Funding will help support translate more innovations into useful treatments for people living with type 1 diabetes.
JDRF welcomes the news today that the Liberal National Government has committed to continued support of the Type 1 Diabetes Clinical Research Network (CRN). The $54.5m over five years, will continue the work of the network, most recently supported by a $35m injection by the Government in 2014.
The CRN plays an integral role in supporting world class Australian research into the cure, prevention and treatment of type 1 diabetes. The CRN is vital to all Australians with type 1 diabetes by providing access to innovative clinical trials while supporting researchers to work together with Australian and international colleagues to ensure innovations and discoveries are translated from the lab into safe, effective treatments. The announcement sits alongside the recent announcement of $100m over the next four years that ensures continuous glucose monitors (CGMs) are available to 37,000 people living with type 1 diabetes.
Commenting on the announcement, head of research development at JDRF and the director of the CRN, Dr. Dorota Pawlak says, “Today is an incredibly important day for people living with type 1 diabetes. The research conducted by the CRN is
Acting CEO of JDRF, Angela McKay, says that this commitment is testament to the type 1 diabetes community and their advocacy. “JDRF advocates and their families have been steadfast in their advocacy, reminding MPs, decision makers and stakeholders that research holds the key to a world without type 1 diabetes. This world cannot be delivered without new innovations – and these can’t come to life without support for research. From JDRF, our board and staff and our advocates and community we serve, we say thank you”.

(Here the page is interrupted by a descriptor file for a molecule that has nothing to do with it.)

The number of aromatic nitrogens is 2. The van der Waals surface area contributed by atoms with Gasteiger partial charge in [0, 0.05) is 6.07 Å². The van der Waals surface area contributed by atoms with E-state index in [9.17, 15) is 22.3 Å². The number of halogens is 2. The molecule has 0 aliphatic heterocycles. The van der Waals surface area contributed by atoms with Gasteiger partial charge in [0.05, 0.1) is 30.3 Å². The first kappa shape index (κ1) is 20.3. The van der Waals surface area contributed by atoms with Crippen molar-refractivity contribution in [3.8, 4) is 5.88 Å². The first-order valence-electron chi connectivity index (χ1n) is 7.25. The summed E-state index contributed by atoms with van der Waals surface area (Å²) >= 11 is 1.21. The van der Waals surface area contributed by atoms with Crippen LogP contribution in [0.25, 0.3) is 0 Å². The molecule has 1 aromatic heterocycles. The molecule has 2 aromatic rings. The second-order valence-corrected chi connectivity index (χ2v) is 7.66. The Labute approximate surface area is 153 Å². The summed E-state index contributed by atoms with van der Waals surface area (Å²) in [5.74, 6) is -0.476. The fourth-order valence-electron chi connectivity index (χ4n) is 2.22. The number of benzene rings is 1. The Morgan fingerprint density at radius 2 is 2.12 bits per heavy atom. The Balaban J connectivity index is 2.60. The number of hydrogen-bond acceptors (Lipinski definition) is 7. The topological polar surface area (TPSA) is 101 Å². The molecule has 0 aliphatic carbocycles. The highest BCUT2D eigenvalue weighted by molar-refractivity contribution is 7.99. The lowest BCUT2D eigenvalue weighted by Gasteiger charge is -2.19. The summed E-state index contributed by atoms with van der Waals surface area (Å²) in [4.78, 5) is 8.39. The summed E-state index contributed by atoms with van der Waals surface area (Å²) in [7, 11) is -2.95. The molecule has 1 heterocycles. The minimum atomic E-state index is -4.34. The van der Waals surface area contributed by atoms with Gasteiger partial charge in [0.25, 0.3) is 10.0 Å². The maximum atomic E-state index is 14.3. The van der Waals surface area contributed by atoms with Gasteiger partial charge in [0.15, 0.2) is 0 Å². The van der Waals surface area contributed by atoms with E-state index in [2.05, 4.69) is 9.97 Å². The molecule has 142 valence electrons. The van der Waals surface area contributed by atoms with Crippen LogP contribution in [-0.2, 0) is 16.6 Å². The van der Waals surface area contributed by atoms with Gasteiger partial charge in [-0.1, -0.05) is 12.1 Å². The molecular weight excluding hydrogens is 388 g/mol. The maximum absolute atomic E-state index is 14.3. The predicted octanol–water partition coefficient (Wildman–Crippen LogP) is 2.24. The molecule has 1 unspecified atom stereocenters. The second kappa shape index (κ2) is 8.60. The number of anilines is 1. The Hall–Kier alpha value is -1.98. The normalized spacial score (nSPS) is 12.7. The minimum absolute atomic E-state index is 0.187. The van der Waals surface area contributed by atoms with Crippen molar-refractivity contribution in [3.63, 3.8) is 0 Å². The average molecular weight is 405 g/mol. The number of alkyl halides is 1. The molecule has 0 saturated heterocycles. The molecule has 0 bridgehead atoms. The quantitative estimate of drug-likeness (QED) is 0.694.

Professor Peter Colman (AM) the Chair of the CRN Steering Committee and a Clinical Professor at the University of Melbourne, and the recipient of grants through the CRN process. “The CRN is world-class in its approach to research, collaboration and patient benefit. It allows me to easily work with researchers locally and globally and its continuation means myself and other researchers around Australia know we can continue our work and focus on patients, not the scarcity of funding.”
To date, the CRN, which was started with a $5 million grant by the ALP in 2010 and received a further $35m of support from the coalition in in 2014, has ensured over 13,000 Australians have contributed to a greater understanding of type 1 diabetes and has seen eleven world first studies being conducted here in Australia. One of the intended next projects would be increase the understanding of the natural history and causes and of type 1 diabetes, potentially leading to novel prevention approaches. Eventually it would provide doctors with critical information that would help with the earlier detection of the autoimmune process that leads to type 1 diabetes, allowing for early specialised care and minimising hospital admissions. Research such as this would only be possible through a vehicle like the CRN.
Read the full media release.